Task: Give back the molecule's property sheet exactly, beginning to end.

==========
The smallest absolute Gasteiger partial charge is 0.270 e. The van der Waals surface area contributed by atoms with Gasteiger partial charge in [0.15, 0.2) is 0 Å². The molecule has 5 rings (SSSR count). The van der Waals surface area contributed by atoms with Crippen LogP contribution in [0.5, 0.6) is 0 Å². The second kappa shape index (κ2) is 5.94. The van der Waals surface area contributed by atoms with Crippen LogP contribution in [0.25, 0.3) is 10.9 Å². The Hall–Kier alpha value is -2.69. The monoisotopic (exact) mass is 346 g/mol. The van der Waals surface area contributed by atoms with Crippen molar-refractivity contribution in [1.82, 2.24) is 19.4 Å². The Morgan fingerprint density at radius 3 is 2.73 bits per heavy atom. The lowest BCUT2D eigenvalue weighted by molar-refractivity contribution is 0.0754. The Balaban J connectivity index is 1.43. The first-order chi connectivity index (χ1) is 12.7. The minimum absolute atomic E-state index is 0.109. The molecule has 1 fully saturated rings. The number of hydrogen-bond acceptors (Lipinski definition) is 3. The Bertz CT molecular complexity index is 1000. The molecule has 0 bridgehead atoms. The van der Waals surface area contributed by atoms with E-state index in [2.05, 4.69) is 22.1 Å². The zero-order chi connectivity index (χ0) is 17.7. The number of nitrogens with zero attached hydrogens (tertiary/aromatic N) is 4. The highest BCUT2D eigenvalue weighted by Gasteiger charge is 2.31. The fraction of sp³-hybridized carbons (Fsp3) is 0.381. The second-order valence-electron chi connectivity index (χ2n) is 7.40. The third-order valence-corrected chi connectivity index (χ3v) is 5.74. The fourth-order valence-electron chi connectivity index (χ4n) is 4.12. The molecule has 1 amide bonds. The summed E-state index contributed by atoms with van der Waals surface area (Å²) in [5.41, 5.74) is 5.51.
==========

The smallest absolute Gasteiger partial charge is 0.270 e. The van der Waals surface area contributed by atoms with Gasteiger partial charge in [0.15, 0.2) is 0 Å². The molecule has 5 rings (SSSR count). The van der Waals surface area contributed by atoms with Crippen LogP contribution in [0.5, 0.6) is 0 Å². The second kappa shape index (κ2) is 5.94. The van der Waals surface area contributed by atoms with Crippen LogP contribution in [0.25, 0.3) is 10.9 Å². The Hall–Kier alpha value is -2.69. The monoisotopic (exact) mass is 346 g/mol. The van der Waals surface area contributed by atoms with Crippen molar-refractivity contribution in [1.82, 2.24) is 19.4 Å². The Morgan fingerprint density at radius 3 is 2.73 bits per heavy atom. The lowest BCUT2D eigenvalue weighted by molar-refractivity contribution is 0.0754. The Balaban J connectivity index is 1.43. The first-order chi connectivity index (χ1) is 12.7. The minimum absolute atomic E-state index is 0.109. The molecule has 1 fully saturated rings. The number of hydrogen-bond acceptors (Lipinski definition) is 3. The Bertz CT molecular complexity index is 1000. The molecule has 0 bridgehead atoms. The van der Waals surface area contributed by atoms with E-state index in [2.05, 4.69) is 22.1 Å². The zero-order chi connectivity index (χ0) is 17.7. The number of nitrogens with zero attached hydrogens (tertiary/aromatic N) is 4. The highest BCUT2D eigenvalue weighted by Gasteiger charge is 2.31. The fraction of sp³-hybridized carbons (Fsp3) is 0.381. The second-order valence-electron chi connectivity index (χ2n) is 7.40. The third-order valence-corrected chi connectivity index (χ3v) is 5.74. The fourth-order valence-electron chi connectivity index (χ4n) is 4.12. The molecule has 1 amide bonds. The summed E-state index contributed by atoms with van der Waals surface area (Å²) in [5.41, 5.74) is 5.51.